What You Should Know About Roofs Before You Buy A Home
- Insurance carriers may deny a policy based on the age of the roof.
- If it is insurable, you may have to replace it sooner than you expected.
- Your policy will most likely be written for Actual Cash Value rather than Replacement Value.
- Unless you are willing to pay a hefty premium for a Replacement Cost Value addendum, the days of getting a new roof due to a storm are over. You may also have to pay extra to get “color matching” for shingle/tile replacement in repairs.
While a home inspector is tasked with determining if the roof is satisfactory or near the end of useful life expectancy, that does not mean a roof, in good condition, will be insurable. Insurance carriers arbitrarily change the underwriting guidelines to reflect their exposure and re-insurance requirements.
You can’t rely upon information provided by a seller concerning the age of the roof. Statistically, sellers believe their roof is newer than it really is. Sellers may have bought the home not understanding the real age of the roof.
Insurance Carriers Requirements
Insurance carriers want to see building permits to determine the actual age of a roof. When a permit is not recorded or available, the carrier will often require an independent inspection and these inspections are often unfavorable as they are designed to protect the carrier. Small issues may result in a policy denial.
Roof replacement is expensive and therefore it is common for homeowners to rely upon a storm damage claim to get a roof replacement. It is not hard to understand the inequity in that to insurance carriers and all homeowners who have to share in these costs by paying increased premiums.
Currently, insurance carriers are denying coverage on roofs based on age and condition. Poor condition will result in a denial regardless of age. Using age alone, the general guideline for denial looks like this:
|Type of Roof Covering||Denial||Typical Manufacturer’s Life Expectancy|
|3-tab asphalt shingle||Over 10 years old||20-25 years|
|Architectural shingle||Over 15 years old||30-50 years|
|Metal roof||Over 20 years||20-40 years|
|Tile/slate roof||Over 25 years old||50 years|
|Tar/gravel||Requires underwriting decision||No rating|
|Membrane||Over 20 years old||30-40 years|
|Wood shake||Over 10 years old||No rating|
|Other||Requires underwriting decision||No rating|
Currently, insurance carriers do not appear to give credit for higher rated asphalt or metal roof materials so a premium shingle or metal roof would not be an asset in obtaining coverage. Carriers simply do not care.
Many home inspectors research building permits online, but not all. If your home inspector did not, you should contact the local building department to get as much information as possible. Sometimes, roofs were replaced without building permits and you should understand this is a black flag for insurance carriers as they have no way of knowing if the roof was installed per building code. Often, carriers will refuse to accept the roof even with documentation.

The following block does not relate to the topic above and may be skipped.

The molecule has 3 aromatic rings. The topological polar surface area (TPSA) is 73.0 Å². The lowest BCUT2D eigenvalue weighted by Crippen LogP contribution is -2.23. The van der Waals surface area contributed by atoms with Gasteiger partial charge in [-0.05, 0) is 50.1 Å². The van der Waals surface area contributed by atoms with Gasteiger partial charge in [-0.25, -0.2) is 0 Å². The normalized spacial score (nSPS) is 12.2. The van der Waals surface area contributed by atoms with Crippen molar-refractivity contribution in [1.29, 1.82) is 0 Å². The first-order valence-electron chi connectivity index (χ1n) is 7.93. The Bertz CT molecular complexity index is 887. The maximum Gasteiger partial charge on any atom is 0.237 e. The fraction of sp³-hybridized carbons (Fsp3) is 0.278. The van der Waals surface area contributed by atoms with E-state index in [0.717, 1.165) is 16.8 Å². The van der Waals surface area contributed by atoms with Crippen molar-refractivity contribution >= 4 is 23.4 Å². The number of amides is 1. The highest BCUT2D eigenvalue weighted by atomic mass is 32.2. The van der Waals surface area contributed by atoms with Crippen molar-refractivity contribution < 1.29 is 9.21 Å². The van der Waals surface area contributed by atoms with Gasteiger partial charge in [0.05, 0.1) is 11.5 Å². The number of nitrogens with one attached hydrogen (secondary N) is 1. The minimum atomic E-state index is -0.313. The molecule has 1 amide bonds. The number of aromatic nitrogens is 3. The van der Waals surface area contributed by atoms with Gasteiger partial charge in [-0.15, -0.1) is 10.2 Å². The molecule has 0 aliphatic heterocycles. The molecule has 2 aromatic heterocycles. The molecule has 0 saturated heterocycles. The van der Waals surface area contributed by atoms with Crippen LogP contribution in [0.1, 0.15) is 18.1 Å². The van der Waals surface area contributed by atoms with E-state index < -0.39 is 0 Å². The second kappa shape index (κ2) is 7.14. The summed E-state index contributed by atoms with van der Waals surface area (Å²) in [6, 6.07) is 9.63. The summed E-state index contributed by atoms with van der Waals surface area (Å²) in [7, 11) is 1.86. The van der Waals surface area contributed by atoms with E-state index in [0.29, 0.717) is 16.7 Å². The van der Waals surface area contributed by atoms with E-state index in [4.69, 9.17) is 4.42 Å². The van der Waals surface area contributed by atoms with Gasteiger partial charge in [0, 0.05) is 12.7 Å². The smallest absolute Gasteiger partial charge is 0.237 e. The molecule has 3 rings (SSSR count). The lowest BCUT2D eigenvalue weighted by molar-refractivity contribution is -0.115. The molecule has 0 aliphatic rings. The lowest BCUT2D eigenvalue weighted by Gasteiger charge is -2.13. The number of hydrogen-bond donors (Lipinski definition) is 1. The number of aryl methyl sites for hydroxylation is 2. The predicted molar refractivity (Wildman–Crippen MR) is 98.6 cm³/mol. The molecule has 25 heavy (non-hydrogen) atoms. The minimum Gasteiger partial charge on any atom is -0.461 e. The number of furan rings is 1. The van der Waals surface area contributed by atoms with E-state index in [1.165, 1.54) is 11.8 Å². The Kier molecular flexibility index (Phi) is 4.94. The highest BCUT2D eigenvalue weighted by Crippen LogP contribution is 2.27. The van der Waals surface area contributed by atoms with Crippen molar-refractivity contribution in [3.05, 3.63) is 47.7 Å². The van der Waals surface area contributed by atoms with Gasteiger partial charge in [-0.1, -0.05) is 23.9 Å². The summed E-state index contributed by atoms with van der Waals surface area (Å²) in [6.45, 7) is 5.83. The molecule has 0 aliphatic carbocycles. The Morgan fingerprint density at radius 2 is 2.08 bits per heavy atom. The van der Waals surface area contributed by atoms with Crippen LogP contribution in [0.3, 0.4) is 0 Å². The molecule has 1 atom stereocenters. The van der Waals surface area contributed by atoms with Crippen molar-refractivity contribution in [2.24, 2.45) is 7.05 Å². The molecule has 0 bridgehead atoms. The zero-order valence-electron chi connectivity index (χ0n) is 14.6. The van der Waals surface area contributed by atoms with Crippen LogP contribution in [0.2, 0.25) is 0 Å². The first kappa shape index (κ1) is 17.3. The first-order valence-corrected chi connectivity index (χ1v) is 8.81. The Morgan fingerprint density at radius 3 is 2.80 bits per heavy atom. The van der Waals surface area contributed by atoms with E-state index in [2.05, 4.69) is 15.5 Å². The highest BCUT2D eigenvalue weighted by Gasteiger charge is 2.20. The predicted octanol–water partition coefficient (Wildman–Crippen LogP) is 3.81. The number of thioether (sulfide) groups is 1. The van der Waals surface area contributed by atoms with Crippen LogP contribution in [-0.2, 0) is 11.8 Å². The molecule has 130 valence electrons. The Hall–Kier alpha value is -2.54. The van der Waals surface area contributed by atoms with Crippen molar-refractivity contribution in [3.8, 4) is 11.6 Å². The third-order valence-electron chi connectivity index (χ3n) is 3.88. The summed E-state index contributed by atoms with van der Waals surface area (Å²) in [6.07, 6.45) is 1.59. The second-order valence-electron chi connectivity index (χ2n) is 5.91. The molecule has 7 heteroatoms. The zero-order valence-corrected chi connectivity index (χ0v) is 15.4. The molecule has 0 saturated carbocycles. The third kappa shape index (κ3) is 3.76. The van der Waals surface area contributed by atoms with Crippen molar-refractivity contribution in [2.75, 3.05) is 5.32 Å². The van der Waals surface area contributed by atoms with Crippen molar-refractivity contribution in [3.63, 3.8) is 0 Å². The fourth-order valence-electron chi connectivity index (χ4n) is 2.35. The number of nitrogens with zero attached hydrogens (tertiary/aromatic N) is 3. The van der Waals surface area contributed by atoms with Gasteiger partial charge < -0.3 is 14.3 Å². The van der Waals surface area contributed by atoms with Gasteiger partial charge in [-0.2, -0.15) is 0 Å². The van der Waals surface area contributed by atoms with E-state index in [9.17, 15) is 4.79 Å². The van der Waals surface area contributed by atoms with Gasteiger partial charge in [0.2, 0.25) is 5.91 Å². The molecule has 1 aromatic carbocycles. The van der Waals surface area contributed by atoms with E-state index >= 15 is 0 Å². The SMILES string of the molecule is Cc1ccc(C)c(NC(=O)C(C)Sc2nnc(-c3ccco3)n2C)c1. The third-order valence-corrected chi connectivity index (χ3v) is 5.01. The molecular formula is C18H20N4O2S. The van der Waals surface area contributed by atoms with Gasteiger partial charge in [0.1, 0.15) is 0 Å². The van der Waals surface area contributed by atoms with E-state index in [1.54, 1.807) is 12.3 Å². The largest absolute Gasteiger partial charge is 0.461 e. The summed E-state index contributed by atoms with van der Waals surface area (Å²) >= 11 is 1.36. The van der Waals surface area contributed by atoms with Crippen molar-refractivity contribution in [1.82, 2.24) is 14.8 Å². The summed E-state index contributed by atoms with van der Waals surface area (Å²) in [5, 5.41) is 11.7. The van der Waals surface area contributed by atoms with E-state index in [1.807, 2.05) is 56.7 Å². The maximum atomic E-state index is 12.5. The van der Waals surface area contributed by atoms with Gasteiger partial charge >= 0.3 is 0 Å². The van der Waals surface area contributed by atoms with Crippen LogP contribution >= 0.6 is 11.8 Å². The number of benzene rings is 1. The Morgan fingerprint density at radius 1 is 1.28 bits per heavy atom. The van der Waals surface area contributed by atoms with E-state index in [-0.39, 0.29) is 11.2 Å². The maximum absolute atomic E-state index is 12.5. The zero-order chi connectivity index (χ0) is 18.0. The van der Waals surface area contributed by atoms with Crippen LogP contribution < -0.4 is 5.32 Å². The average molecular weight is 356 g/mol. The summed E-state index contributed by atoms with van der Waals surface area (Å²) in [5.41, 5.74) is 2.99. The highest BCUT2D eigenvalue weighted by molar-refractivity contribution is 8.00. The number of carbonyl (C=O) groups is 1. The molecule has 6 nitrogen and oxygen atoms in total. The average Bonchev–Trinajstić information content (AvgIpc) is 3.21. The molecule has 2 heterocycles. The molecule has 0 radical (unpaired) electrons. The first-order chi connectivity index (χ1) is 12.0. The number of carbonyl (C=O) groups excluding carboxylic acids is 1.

Many insurance carriers will issue a policy based on the information provided during the application, but they reserve the right to re-inspect the roof later; often within the first 60 days. Should their inspection reveal issues or concerns, they have the right to demand you replace the roof or cancel the policy. Finding you have 30 days to replace a roof after closing is rarely welcome news. You may not have the resources to do so and in that case, you may be forced into a risk pool underwritten by your mortgage company and these fees are often 5-6 times what you are presently paying. Your monthly mortgage payment could increase hundreds of dollars. You may also be forced into accepting a high interest loan offered through the roofing company. Neither situation is good for you.
How Can a Homebuyer Avoid This?
First, you should hire an experienced home inspector who will research building permits and alert you of any problems found.
Second, you should order a Wind Mitigation report and submit it to your insurance agent for review. Make the agent explain what risks you have regarding the age of the roof. Is it currently insurable? If so, when should I expect the carrier will demand a replacement? If replacement will be required in the short term, say less than five years, obtain an estimate for replacement so you know how to budget accordingly.
Third, recognize the value of the home is diminished by an uninsurable roof or one which is considered obsolete or near obsolete by an insurance carrier. You may have to pay to replace the roof and you should factor that into your purchase price. In today’s sellers market where we have low inventory and heavy competition amongst buyers, sellers are reluctant to upgrade roofs; they figure that is your problem. Real estate comparables, including mortgage appraisers, rarely consider roof replacement in their analysis so you should ask yourself if the home will be worth the asking price with the cost of a new roof added on.
Fourth, the cost to replace the roof will most likely be way more than you expected. A simple roof on an average ranch style home can cost $10,000 to $12,000. Two-story, large, complex roofs can easily cost $30,000 or more.
Fifth, understand the insurance agent or the carrier will not provide any guarantee against future coverage. If you are buying a home with a roof over ten years old, you are at risk of losing coverage. It’s not fair but it is what you will have to deal with.
How Property360 Can Help
The best advice is to obtain as much information as possible before you request a showing. Tell your agent you want to know the exact age of the roof and verify the information with the local building department. If no permit is on file, you may want to consider other homes if the seller is not willing to replace the roof.